White Ribbon conducted a review of research and evaluation approaches for gender-based violence programming for men and boys. The concept of “engagement” is defined and deconstructed and includes a call to broaden the definition of engagement to include male responsibility and commitment when measuring program effectiveness. Additionally, with the increasing utilization of social media in prevention programming, it is important to consider physical and virtual spaces when evaluating engagement.
Tanveer Ahmed’s opinion piece (Men forgotten in violence debate, The Australian 9th February 2015) charges radical feminism with outdated notions of gender relations. However, it is his own world view, focused on the reinstatement of biological sex differences as a basis for men’s power and his concern about what he calls men’s disempowerment that fails to grasp the changes required of men as we move towards the necessary empowerment of women and gender equality.
This collection highlights useful online resources for the work of engaging men and boys in preventing and reducing men's violence against women.
It has long been asserted and assumed that women ‘cry rape’ – that women often maliciously invent allegations of rape for malicious, vengeful and other motives (Lisak et al. 2010). The reality is, instead, that false reports of sexual assault are rare. In addition, the scale of false reporting in rape cases is no higher than for other crimes (Kelly 2010).
In addition, false accusations of domestic violence (and other forms of violence and abuse including child abuse) in the context of family law proceedings are uncommon. Mothers are more likely than fathers to have unsubstantiated allegations – both false accusations and allegations without support – leveled against them, and fathers are more likely than mothers to make unsubstantiated allegations.
It is time for a critical stocktake of efforts to involve men in the prevention of violence against women. In particular, it is time to assess a series of assumptions about this work which are influential and yet which are unsupported by evidence or dangerous. In this presentation from the recent 2nd MenEngage Second Global Symposium 2014: Men and Boys for Gender Justice (Delhi, 10-13 November), Michael Flood offers a critical assessment of the 'engaging men' field.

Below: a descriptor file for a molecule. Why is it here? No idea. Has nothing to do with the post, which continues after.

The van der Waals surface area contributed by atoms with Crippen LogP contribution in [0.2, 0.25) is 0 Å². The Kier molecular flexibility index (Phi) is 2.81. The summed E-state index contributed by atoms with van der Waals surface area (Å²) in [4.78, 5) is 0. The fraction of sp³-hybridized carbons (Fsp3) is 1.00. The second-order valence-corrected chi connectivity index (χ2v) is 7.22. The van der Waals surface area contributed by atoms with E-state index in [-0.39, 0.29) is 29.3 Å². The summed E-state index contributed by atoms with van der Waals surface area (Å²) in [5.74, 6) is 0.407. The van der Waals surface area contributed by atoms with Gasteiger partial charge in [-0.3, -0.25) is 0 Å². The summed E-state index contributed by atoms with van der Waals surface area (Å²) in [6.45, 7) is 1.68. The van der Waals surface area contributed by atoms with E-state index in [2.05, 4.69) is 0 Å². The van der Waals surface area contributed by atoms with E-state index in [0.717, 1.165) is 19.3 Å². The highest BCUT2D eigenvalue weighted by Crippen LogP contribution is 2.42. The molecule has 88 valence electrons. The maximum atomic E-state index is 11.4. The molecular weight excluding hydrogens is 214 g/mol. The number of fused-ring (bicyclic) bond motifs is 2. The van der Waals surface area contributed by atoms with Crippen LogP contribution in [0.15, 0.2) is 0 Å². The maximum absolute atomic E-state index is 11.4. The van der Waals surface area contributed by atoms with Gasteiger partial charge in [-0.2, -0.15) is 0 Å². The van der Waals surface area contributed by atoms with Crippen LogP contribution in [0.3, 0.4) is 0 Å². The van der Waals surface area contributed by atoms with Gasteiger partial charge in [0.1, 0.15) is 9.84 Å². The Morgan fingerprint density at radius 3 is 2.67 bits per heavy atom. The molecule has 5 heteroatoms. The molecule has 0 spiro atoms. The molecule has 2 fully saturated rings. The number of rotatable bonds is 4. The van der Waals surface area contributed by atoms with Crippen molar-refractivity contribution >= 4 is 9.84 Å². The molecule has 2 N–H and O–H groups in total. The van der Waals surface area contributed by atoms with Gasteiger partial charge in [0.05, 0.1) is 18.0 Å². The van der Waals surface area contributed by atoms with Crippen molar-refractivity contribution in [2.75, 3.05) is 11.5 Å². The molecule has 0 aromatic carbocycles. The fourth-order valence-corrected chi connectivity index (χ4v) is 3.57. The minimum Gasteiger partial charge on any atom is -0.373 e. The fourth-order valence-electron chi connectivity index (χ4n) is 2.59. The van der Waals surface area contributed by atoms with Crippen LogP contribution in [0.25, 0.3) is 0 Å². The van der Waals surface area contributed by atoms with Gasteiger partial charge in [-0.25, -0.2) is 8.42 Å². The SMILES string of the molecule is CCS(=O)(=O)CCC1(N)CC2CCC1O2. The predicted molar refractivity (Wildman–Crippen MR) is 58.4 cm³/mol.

Sexual and domestic violence (SDV) presents a serious security threat in all societies and one that security sector institutions such as the police, justice system, armed forces and prisons are increasingly beginning to address. Historically, SDV was thought to almost exclusively affect women, yet recent studies in several countries have indicated that there are also large numbers of male victims.
Since its original publication in 1989, Refusing to Be a Man has been acclaimed as a classic and widely cited in gender studies literature. In thirteen eloquent essays, Stoltenberg articulates the first fully argued liberation theory for men that will also liberate women. He argues that male sexual identity is entirely a political and ethical construction whose advantages grow out of injustice. His thesis is, however, ultimately one of hope—that precisely because masculinity is so constructed, it is possible to refuse it, to act against it, and to change. A new introduction by the author discusses the roots of his work in the American civil rights and radical feminist movements and distinguishes it from the anti-feminist philosophies underlying the recent tide of reactionary men’s movements.
When you hear the term “Engaging Men Coordinator,” who comes to mind? Do you envision a man in this position?
The movement to end gender-based violence is seeing attention and funding directed to engage men and boys - in public education campaigns, community organizing, and prevention work. State coalitions against sexual and domestic violence host conferences with workshops and keynotes on how to engage men as allies. National speakers and consultants travel to train groups on how to engage men.
Most of these speakers and consultants are men.
The purpose of this review is “to investigate the effectiveness of interventions for preventing boys’ and young men’s use of sexual violence, including: increasing gender-equitable attitudes, bystander intentions, and other attitudes and behaviours”. It considers a total of 65 studies to assess the effectiveness of such interventions. The interventions came from 11 countries, although a high proportion was based in the USA. The majority of interventions took place in school settings.
“Men who go to Church don’t commit domestic violence!” A recent Christianity Magazine survey revealed over ½ respondents – mostly women & regular church goers - had suffered domestic abuse. Up to 10% evangelical Christians in UK experienced physical abuse in 2012. Read more